From the Chaplain

The Season of Easter and the journey to Pentecost.

The Easter theme of new life and new possibilities is before us. For Christians, Easter is not simply a belief in something that happened once in history. In the formal liturgy of the church Easter is a six-week journey towards Pentecost. It is the beginning of new a way of living, living life in the ‘Presence of the Risen Lord’. Interestingly, as much as the birth of Jesus is a beginning, it is in the death, resurrection and ascension of Jesus Christ where the lived Christian experience truly begins to take shape. The fifth book of the New Testament, Luke Acts of the Apostles, shares this experience with us.

Those of us who are part of the western tradition of Christendom will have attended special Easter services over the weekend, the eastern Orthodox tradition will celebrate Easter this weekend. I enjoyed celebrating the liturgical observances of ‘The Lighting of the New Fire’ at dawn, the lighting of the Paschal Candle, the Renewal of Baptismal Vows’, and the celebration of the ‘Easter Eucharist’ with the people of the parish of Kapunda.

Along with these Easter celebrations, many more of us will have enjoyed gathering with family and friends, exchanging gift mainly in the form of chocolate symbols of new life and new beginnings. My family also celebrated the birthdays of my father-in-law and my grandson, both April 1 babies. Four generations gathered to share and celebrate with each other. Pulteney still calls Term 2 the Easter term. Such traditions remind us that our faith is an intergenerational, life long journey.

Many Christians struggle to understand or articulate confidently exactly how it is that Jesus’ death and resurrection saves us from our sins. The meaning of Easter is complex and challenging, and rightly will always have mystery and lifelong revelation at its heart. Word and concepts like ‘atonement’, ‘penal substitution’, or ‘satisfaction theory’ are used to try and more fully understand, but it is highly contested, and Easter thinking has changed and continues to change over time.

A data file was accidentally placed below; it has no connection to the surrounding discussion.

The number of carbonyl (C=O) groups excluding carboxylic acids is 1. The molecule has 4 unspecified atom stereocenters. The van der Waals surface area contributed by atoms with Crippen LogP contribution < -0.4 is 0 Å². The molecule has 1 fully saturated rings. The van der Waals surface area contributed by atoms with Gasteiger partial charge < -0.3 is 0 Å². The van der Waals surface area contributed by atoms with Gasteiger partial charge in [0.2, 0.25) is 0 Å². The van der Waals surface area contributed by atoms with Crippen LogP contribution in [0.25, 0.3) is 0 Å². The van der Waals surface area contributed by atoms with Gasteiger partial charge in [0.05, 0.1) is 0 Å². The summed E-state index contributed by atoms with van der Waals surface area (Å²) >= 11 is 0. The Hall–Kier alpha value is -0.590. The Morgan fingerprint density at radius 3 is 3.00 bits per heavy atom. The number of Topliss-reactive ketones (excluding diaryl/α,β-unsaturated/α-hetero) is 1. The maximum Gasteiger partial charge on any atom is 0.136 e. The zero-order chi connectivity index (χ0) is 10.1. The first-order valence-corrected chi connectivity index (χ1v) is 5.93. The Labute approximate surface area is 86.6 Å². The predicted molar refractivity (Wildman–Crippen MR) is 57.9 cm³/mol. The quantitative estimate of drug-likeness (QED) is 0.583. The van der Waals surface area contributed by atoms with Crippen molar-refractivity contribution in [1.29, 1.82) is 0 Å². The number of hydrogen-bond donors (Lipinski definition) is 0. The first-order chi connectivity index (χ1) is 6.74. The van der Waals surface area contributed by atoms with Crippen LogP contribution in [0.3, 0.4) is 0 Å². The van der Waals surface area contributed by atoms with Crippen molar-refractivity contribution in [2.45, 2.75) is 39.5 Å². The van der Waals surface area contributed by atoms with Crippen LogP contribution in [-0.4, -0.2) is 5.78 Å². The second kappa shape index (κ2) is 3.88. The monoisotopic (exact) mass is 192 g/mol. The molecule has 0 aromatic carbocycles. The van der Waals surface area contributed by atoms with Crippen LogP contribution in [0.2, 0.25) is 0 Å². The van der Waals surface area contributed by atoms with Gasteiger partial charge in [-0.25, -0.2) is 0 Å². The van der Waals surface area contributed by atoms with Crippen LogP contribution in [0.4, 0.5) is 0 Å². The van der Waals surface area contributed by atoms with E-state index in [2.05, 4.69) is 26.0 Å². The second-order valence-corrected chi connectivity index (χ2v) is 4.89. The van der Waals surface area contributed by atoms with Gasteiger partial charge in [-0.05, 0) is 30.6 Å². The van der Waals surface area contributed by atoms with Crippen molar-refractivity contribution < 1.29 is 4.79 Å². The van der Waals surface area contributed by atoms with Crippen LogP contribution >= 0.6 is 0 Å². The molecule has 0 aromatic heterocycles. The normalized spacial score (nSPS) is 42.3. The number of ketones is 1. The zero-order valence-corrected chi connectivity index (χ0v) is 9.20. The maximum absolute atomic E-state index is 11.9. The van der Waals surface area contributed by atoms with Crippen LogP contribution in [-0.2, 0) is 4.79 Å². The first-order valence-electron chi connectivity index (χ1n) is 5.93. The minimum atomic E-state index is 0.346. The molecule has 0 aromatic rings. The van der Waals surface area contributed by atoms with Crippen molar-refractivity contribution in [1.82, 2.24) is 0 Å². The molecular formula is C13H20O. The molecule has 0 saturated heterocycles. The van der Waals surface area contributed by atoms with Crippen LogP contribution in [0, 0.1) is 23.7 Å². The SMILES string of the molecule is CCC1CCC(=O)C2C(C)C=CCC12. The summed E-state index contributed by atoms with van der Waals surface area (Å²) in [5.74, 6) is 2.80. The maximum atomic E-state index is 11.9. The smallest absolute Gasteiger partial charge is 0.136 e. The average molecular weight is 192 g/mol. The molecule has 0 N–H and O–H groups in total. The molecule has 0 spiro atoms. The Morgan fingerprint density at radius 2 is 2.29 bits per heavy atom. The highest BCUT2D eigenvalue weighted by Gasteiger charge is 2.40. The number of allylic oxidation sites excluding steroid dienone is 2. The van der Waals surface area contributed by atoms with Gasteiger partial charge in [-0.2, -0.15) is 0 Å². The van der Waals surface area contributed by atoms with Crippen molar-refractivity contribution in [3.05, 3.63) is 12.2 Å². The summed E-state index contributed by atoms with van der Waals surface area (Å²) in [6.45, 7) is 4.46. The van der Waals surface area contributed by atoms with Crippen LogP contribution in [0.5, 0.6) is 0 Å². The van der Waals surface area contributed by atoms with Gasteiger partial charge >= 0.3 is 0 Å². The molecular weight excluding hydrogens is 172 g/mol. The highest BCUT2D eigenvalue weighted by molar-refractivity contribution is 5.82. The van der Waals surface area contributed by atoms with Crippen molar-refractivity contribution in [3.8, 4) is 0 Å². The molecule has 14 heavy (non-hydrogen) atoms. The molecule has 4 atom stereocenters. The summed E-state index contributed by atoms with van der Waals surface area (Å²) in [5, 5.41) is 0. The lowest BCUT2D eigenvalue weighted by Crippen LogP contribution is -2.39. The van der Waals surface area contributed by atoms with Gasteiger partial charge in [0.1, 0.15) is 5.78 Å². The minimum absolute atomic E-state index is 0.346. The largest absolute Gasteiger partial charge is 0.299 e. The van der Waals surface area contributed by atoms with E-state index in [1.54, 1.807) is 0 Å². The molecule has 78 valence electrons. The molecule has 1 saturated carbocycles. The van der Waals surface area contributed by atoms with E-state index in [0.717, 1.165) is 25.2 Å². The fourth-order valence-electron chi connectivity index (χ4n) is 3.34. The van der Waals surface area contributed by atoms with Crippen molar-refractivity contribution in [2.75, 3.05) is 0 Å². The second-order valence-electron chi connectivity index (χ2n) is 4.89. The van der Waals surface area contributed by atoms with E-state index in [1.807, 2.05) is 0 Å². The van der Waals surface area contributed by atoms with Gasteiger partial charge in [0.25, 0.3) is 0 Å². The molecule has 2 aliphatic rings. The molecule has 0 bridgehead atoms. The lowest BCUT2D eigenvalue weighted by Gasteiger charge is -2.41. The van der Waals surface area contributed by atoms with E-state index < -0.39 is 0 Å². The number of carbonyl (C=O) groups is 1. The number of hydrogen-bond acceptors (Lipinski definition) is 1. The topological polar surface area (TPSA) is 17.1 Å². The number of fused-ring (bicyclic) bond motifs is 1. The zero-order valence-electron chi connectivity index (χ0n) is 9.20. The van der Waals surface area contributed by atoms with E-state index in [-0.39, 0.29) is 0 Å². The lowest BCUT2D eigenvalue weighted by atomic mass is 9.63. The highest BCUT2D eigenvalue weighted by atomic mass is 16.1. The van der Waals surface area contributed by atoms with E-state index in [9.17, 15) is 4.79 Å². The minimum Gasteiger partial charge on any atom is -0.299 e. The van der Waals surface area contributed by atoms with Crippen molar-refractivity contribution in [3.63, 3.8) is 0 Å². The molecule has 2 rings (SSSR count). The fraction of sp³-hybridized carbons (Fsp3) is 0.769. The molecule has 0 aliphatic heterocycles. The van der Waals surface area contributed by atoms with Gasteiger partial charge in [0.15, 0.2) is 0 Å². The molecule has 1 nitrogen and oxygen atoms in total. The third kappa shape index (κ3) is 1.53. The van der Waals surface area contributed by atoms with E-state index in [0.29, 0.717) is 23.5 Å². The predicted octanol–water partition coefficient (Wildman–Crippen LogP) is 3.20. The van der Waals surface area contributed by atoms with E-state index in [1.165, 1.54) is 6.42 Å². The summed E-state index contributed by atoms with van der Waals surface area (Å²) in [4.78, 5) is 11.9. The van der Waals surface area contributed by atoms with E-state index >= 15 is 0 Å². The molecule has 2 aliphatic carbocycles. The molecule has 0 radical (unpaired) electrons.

An important focus of Easter is to think deeply about what does the ‘Presence of the Risen Lord’ actually mean in our everyday lives and for me the nature of forgiveness has been a recent focus of reflection. Christians are an Easter people, a people of the New Testament. We make know to those around us the ‘Presence of the Risen Lord’ in our lives by behaving like forgiven and forgiving people.

 Being forgiven means that relationship that are diminished or damaged by mean spirited behavior, can be strengthened and restored. While forgiveness may never erase the hurt we feel, it has the capacity to free us from the oppression of hurt and enable us to more fully lives our lives with compassion and joy. Much secular therapy, some of it very expensive, can at best achieve a similar outcome.

We experience the ‘Presence of the Risen Christ’ when we rebuild relationships broken by thoughtlessness and selfishness. We experience the ‘Presence of the Risen Christ’ when we repair the damage done to relationship by careless gossip and slanderous conversation. We experience the ‘Presence of the Risen Christ’ when we challenge and counteract oppression, injustice and discrimination by changing behaviors that harm and demean the humanity of others.

 In all these acts, acts of kindness, generosity, and integrity the people of God live out the ‘Presence of the Risen Christ’ and open the door for others to access God’s continuing forgiveness. 

Preparing for Baptism, Reception to Communion, Confirmation

Beginning in Term 2 students at Pulteney will be given these focused opportunities to explore their spirituality and faith. Please contact the chaplain if you have anything you wish to discuss.

Magdalene Centre

The Pulteney Community continues to be generous in its regular contributions. The Magdalene Centre provides food and household resources to hundreds of disadvantaged individuals and families.

Many people are including mini toiletries. These are greatly appreciated, especially toothpaste. I know these are a great help and confidence booster to young homeless people getting ready for interviews.

Donations can be brought to the Chapel Foyer. Baskets have been labelled so that we can sort and care for your donations.

Chaplaincy Contact 2018

michael.lane@pulteney.sa.edu.au,

phone 8216 5512, 0434 297 879 or contact the school office

Deep Peace,

Michael